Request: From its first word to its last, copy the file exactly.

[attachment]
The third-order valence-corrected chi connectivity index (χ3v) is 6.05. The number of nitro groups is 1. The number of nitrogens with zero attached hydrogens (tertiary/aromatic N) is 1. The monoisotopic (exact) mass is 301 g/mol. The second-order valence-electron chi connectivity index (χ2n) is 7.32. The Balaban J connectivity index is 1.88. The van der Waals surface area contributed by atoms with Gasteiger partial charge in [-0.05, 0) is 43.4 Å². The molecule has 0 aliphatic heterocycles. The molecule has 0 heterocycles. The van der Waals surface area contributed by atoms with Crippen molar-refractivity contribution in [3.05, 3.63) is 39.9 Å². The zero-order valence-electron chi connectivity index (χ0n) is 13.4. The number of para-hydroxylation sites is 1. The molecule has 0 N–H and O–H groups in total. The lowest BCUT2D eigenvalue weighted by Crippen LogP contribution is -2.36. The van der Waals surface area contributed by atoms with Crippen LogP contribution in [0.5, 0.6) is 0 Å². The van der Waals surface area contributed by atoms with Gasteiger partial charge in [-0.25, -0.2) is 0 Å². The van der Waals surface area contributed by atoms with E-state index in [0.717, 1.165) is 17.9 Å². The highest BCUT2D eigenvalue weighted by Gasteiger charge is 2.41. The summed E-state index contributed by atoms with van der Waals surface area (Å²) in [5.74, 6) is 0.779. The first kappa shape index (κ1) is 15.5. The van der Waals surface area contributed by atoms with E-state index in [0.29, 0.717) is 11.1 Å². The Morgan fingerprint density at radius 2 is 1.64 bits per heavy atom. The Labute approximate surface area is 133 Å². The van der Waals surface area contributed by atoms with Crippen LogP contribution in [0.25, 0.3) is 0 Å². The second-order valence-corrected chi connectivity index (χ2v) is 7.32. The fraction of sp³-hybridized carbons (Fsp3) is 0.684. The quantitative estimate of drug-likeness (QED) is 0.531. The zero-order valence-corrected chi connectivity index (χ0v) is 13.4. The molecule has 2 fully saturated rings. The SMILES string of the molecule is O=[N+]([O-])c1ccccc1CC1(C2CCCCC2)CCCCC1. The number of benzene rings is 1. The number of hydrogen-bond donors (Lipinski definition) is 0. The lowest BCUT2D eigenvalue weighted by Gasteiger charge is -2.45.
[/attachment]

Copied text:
The third-order valence-corrected chi connectivity index (χ3v) is 6.05. The number of nitro groups is 1. The number of nitrogens with zero attached hydrogens (tertiary/aromatic N) is 1. The monoisotopic (exact) mass is 301 g/mol. The second-order valence-electron chi connectivity index (χ2n) is 7.32. The Balaban J connectivity index is 1.88. The van der Waals surface area contributed by atoms with Gasteiger partial charge in [-0.05, 0) is 43.4 Å². The molecule has 0 aliphatic heterocycles. The molecule has 0 heterocycles. The van der Waals surface area contributed by atoms with Crippen molar-refractivity contribution in [3.05, 3.63) is 39.9 Å². The zero-order valence-electron chi connectivity index (χ0n) is 13.4. The number of para-hydroxylation sites is 1. The molecule has 0 N–H and O–H groups in total. The lowest BCUT2D eigenvalue weighted by Crippen LogP contribution is -2.36. The van der Waals surface area contributed by atoms with Crippen LogP contribution in [0.5, 0.6) is 0 Å². The van der Waals surface area contributed by atoms with Gasteiger partial charge in [-0.25, -0.2) is 0 Å². The van der Waals surface area contributed by atoms with E-state index in [0.717, 1.165) is 17.9 Å². The highest BCUT2D eigenvalue weighted by Gasteiger charge is 2.41. The summed E-state index contributed by atoms with van der Waals surface area (Å²) in [5.74, 6) is 0.779. The first kappa shape index (κ1) is 15.5. The van der Waals surface area contributed by atoms with E-state index in [0.29, 0.717) is 11.1 Å². The Morgan fingerprint density at radius 2 is 1.64 bits per heavy atom. The Labute approximate surface area is 133 Å². The van der Waals surface area contributed by atoms with Crippen LogP contribution in [0.25, 0.3) is 0 Å². The second-order valence-corrected chi connectivity index (χ2v) is 7.32. The fraction of sp³-hybridized carbons (Fsp3) is 0.684. The quantitative estimate of drug-likeness (QED) is 0.531. The zero-order valence-corrected chi connectivity index (χ0v) is 13.4. The molecule has 2 fully saturated rings. The SMILES string of the molecule is O=[N+]([O-])c1ccccc1CC1(C2CCCCC2)CCCCC1. The number of benzene rings is 1. The number of hydrogen-bond donors (Lipinski definition) is 0. The lowest BCUT2D eigenvalue weighted by Gasteiger charge is -2.45.